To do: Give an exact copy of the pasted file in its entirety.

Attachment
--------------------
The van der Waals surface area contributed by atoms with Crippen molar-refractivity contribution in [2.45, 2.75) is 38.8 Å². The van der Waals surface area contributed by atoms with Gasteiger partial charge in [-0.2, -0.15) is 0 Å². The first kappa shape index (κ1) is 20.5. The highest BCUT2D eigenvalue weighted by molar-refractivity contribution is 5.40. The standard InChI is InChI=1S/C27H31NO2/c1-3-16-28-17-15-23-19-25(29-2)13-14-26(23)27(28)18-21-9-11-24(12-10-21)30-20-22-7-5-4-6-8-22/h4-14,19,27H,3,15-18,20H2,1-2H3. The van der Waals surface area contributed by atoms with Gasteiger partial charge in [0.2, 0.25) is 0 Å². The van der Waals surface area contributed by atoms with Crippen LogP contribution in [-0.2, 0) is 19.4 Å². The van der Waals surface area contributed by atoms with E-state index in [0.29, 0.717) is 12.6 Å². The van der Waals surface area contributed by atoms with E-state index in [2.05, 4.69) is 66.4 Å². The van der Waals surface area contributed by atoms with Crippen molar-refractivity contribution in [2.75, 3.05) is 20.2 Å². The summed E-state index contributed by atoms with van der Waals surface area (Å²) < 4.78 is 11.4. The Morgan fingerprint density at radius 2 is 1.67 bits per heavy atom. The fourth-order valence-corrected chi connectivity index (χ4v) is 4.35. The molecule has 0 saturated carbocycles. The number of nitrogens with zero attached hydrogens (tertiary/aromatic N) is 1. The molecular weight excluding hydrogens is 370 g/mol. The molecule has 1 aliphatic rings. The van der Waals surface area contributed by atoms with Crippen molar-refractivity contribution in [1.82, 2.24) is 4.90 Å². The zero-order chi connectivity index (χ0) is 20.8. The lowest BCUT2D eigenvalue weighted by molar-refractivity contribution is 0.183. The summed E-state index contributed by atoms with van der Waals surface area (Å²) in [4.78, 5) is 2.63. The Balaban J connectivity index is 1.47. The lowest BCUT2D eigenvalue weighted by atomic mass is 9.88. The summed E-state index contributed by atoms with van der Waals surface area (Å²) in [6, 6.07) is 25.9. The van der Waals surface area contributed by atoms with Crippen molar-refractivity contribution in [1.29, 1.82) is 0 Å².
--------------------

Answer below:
The van der Waals surface area contributed by atoms with Crippen molar-refractivity contribution in [2.45, 2.75) is 38.8 Å². The van der Waals surface area contributed by atoms with Gasteiger partial charge in [-0.2, -0.15) is 0 Å². The first kappa shape index (κ1) is 20.5. The highest BCUT2D eigenvalue weighted by molar-refractivity contribution is 5.40. The standard InChI is InChI=1S/C27H31NO2/c1-3-16-28-17-15-23-19-25(29-2)13-14-26(23)27(28)18-21-9-11-24(12-10-21)30-20-22-7-5-4-6-8-22/h4-14,19,27H,3,15-18,20H2,1-2H3. The van der Waals surface area contributed by atoms with Gasteiger partial charge in [0.2, 0.25) is 0 Å². The van der Waals surface area contributed by atoms with Crippen LogP contribution in [-0.2, 0) is 19.4 Å². The van der Waals surface area contributed by atoms with E-state index in [0.29, 0.717) is 12.6 Å². The van der Waals surface area contributed by atoms with E-state index in [2.05, 4.69) is 66.4 Å². The van der Waals surface area contributed by atoms with Crippen molar-refractivity contribution in [2.75, 3.05) is 20.2 Å². The summed E-state index contributed by atoms with van der Waals surface area (Å²) < 4.78 is 11.4. The Morgan fingerprint density at radius 2 is 1.67 bits per heavy atom. The fourth-order valence-corrected chi connectivity index (χ4v) is 4.35. The molecule has 0 saturated carbocycles. The number of nitrogens with zero attached hydrogens (tertiary/aromatic N) is 1. The molecular weight excluding hydrogens is 370 g/mol. The molecule has 1 aliphatic rings. The van der Waals surface area contributed by atoms with Crippen molar-refractivity contribution in [1.82, 2.24) is 4.90 Å². The zero-order chi connectivity index (χ0) is 20.8. The lowest BCUT2D eigenvalue weighted by molar-refractivity contribution is 0.183. The summed E-state index contributed by atoms with van der Waals surface area (Å²) in [4.78, 5) is 2.63. The Balaban J connectivity index is 1.47. The lowest BCUT2D eigenvalue weighted by atomic mass is 9.88. The summed E-state index contributed by atoms with van der Waals surface area (Å²) in [6, 6.07) is 25.9. The van der Waals surface area contributed by atoms with Crippen molar-refractivity contribution in [1.29, 1.82) is 0 Å².